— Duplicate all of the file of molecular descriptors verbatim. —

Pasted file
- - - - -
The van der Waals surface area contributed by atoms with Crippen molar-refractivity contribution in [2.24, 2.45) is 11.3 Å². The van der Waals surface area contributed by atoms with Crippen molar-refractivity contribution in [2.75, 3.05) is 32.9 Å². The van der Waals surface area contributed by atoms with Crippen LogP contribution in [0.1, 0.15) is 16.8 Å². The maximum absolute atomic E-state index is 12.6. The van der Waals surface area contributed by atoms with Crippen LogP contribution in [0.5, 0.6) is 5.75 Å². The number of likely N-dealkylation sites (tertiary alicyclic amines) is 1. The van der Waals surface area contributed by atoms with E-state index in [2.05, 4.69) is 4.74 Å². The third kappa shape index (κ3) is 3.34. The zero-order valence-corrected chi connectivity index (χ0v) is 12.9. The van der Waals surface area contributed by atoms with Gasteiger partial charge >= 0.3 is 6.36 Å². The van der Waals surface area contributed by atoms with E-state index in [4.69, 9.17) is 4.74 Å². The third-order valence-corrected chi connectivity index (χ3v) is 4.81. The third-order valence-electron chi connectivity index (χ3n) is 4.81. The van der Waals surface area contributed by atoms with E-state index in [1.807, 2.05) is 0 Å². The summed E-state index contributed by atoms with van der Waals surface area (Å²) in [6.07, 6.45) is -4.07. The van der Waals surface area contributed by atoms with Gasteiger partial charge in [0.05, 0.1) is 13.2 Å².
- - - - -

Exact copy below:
The van der Waals surface area contributed by atoms with Crippen molar-refractivity contribution in [2.24, 2.45) is 11.3 Å². The van der Waals surface area contributed by atoms with Crippen molar-refractivity contribution in [2.75, 3.05) is 32.9 Å². The van der Waals surface area contributed by atoms with Crippen LogP contribution in [0.1, 0.15) is 16.8 Å². The maximum absolute atomic E-state index is 12.6. The van der Waals surface area contributed by atoms with Crippen LogP contribution in [0.5, 0.6) is 5.75 Å². The number of likely N-dealkylation sites (tertiary alicyclic amines) is 1. The van der Waals surface area contributed by atoms with E-state index in [2.05, 4.69) is 4.74 Å². The third kappa shape index (κ3) is 3.34. The zero-order valence-corrected chi connectivity index (χ0v) is 12.9. The van der Waals surface area contributed by atoms with Gasteiger partial charge >= 0.3 is 6.36 Å². The van der Waals surface area contributed by atoms with E-state index in [4.69, 9.17) is 4.74 Å². The third-order valence-corrected chi connectivity index (χ3v) is 4.81. The third-order valence-electron chi connectivity index (χ3n) is 4.81. The van der Waals surface area contributed by atoms with E-state index in [1.807, 2.05) is 0 Å². The summed E-state index contributed by atoms with van der Waals surface area (Å²) in [6.07, 6.45) is -4.07. The van der Waals surface area contributed by atoms with Gasteiger partial charge in [0.05, 0.1) is 13.2 Å².